Maybe we are not yet lost. Maybe we can still be inspired to do great things. Maybe we can still rebuild that which has been rendered asunder. Maybe we can seize the future that is rightfully ours. Maybe, just maybe, Mr Kipchoge is not the only one to show us what can be achieved despite the challenges that are strewn across our paths.

Friday, October 11, 2019

Moi's hashtag warriors


"MOI was a serious political adult; fully in charge of the national homestead he headed. He genuinely cared for National Unity, running a Govt largely representative of the face of Kenya. He fully protected our territorial borders. History will judge this man kindly. #MoiDay" - Linus Kaikai
I am part of the generation that came of age during the Nyayo Era. We mouthed the Nyayo Philosophy of "Peace, Love and Unity" and recited the "Loyalty Pledge" (whose words escape me today) with fervour. I quaffed down "Maziwa ya Nyayo" without a care in the world and I performed in the national celebrations of "10 Years of Nyayo Era" with thousands of the members of my age group. The one constant back then was Baba Moi - after all, Voice of Kenya dedicated fully two-thirds of its news broadcast to Baba Moi. He was everywhere, all the time. He was, indeed, a "serious political adult".

Mr Kaikai elides a few details, however, when he declares that "MOI...genuinely cared for National Unity, running a Govt largely representative of the face of Kenya". Take the manner in which Moi was "fully in charge". Along Kenyatta Avenue is Nyayo House and along Loita Street is Nyati House. Both are infamous for the number of Kenyans who passed through their basements, especially those that never saw the light of day. "Wagalla" and "Wajir Airstrip" are names of places that cemented Moi's reputation of being "fully in charge". "Land clashes" and "ethnic cleansing" gathered political currency because Moi was so determined to forge a Government that represented the "face of Kenya" at all costs.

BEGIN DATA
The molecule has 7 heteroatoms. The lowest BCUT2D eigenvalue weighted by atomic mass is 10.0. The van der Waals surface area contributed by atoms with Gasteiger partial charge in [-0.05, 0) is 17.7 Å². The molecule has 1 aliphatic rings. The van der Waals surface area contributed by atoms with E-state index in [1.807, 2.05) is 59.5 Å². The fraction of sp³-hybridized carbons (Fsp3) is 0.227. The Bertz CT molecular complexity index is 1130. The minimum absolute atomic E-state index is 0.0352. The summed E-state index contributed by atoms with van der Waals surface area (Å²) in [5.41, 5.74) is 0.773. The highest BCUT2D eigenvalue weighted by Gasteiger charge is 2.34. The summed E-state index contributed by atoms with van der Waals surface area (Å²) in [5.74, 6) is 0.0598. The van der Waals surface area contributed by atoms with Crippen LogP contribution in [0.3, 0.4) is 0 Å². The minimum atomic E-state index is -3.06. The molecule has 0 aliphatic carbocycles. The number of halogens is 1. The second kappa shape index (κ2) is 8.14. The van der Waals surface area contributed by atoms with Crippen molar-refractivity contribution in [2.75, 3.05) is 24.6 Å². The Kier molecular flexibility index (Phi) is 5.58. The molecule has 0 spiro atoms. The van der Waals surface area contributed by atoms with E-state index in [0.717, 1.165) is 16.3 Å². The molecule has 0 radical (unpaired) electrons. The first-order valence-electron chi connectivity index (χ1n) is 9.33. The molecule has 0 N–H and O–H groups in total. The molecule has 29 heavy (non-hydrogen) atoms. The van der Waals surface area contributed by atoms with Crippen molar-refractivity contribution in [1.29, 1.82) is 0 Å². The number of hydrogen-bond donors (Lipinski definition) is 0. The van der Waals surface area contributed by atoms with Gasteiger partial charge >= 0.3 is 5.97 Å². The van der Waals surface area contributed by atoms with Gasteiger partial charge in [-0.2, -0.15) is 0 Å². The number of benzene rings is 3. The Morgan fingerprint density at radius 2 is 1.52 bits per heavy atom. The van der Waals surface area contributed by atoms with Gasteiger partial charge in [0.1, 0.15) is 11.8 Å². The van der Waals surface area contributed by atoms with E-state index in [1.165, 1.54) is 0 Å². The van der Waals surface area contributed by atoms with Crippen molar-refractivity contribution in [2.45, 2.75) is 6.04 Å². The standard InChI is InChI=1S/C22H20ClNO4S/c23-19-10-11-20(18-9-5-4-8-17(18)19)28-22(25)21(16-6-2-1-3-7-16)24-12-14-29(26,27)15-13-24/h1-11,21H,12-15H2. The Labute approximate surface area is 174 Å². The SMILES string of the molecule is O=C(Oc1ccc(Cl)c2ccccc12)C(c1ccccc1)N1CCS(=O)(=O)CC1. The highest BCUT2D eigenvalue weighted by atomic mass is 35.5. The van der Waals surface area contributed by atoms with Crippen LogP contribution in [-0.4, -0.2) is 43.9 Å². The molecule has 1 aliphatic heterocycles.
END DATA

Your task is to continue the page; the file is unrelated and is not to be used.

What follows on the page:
Mr Kaikai, and many of the Kenyans singing Baba Moi's praises, confuse a lack of civil war in the 24 years of Moi's rule with peace. Murders of dissidents and rivals were a small price to pay for peace and stability. Corruption on an industrial scale - whose effects are felt 17 years after Moi left office - was a price worth paying for a Government that reflected the face of Kenya. Territorial integrity guaranteed a crumbling public education and public health systems whose coffins, the Jubilation is nailing the final nails into. Baba Moi's shadow looms long over our collective national fate - the outlook is bleak.

Moi's Government represented the face of Kenya only if the face of Kenya was one characterised by an avarice that was almost comical. To be fair, when Moi said that he was going to follow in the footsteps of his predecessor, he did exactly that when it came to land. But this grab-as-much-as-you-can philosophy came at a high cost: millions of landless Kenyans have passed on their hardships down to the third generation with very few escaping the poverty trap Moi's land policies built for their parents and grandparents.

When history writes Moi's obituary, it will only be kind to him if it only states, "He ruled Kenya for twenty-four years" and left it at that. The truth, while "complicated", is not that difficult to recall. The Nyayo Philosophy of "Peace, Love and Unity" was not so much about national unity but about self-preservation at all costs. The footsteps that Moi was following were laid by Kenya's first, and only, president for life. The philosophy called for a massive security apparatus to control what the people said, what they read, what they wrote and what they thought, and when that failed, it exacted punishments that ranged from low-degree harassment to more permanent solutions for which proof has always proven elusive. Linus Kaikai's #MoiDay call to arms is a reminder that though many Kenyans paid a high price for the Nyayo Philosophy, a small cohort became fat off of it.